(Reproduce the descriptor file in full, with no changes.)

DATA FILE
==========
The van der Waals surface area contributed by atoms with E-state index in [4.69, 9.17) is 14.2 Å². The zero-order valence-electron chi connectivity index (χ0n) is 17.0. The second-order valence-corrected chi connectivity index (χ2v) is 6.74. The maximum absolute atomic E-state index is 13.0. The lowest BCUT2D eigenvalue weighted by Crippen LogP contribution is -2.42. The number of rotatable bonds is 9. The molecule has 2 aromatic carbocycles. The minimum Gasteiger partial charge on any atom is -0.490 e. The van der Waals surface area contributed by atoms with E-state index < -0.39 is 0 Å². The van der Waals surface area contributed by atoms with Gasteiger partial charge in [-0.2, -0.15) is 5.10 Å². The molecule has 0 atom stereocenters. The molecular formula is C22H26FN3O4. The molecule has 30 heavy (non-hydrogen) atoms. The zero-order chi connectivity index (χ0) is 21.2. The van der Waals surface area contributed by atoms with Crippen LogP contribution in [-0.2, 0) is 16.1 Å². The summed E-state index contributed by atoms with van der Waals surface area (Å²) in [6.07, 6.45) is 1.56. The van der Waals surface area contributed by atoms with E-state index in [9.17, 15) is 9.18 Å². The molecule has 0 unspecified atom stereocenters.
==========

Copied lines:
The van der Waals surface area contributed by atoms with E-state index in [4.69, 9.17) is 14.2 Å². The zero-order valence-electron chi connectivity index (χ0n) is 17.0. The second-order valence-corrected chi connectivity index (χ2v) is 6.74. The maximum absolute atomic E-state index is 13.0. The lowest BCUT2D eigenvalue weighted by Crippen LogP contribution is -2.42. The number of rotatable bonds is 9. The molecule has 2 aromatic carbocycles. The minimum Gasteiger partial charge on any atom is -0.490 e. The van der Waals surface area contributed by atoms with E-state index < -0.39 is 0 Å². The van der Waals surface area contributed by atoms with Gasteiger partial charge in [-0.2, -0.15) is 5.10 Å². The molecule has 0 atom stereocenters. The molecular formula is C22H26FN3O4. The molecule has 30 heavy (non-hydrogen) atoms. The zero-order chi connectivity index (χ0) is 21.2. The van der Waals surface area contributed by atoms with Crippen LogP contribution in [-0.2, 0) is 16.1 Å². The summed E-state index contributed by atoms with van der Waals surface area (Å²) in [6.07, 6.45) is 1.56. The van der Waals surface area contributed by atoms with E-state index in [9.17, 15) is 9.18 Å². The molecule has 0 unspecified atom stereocenters.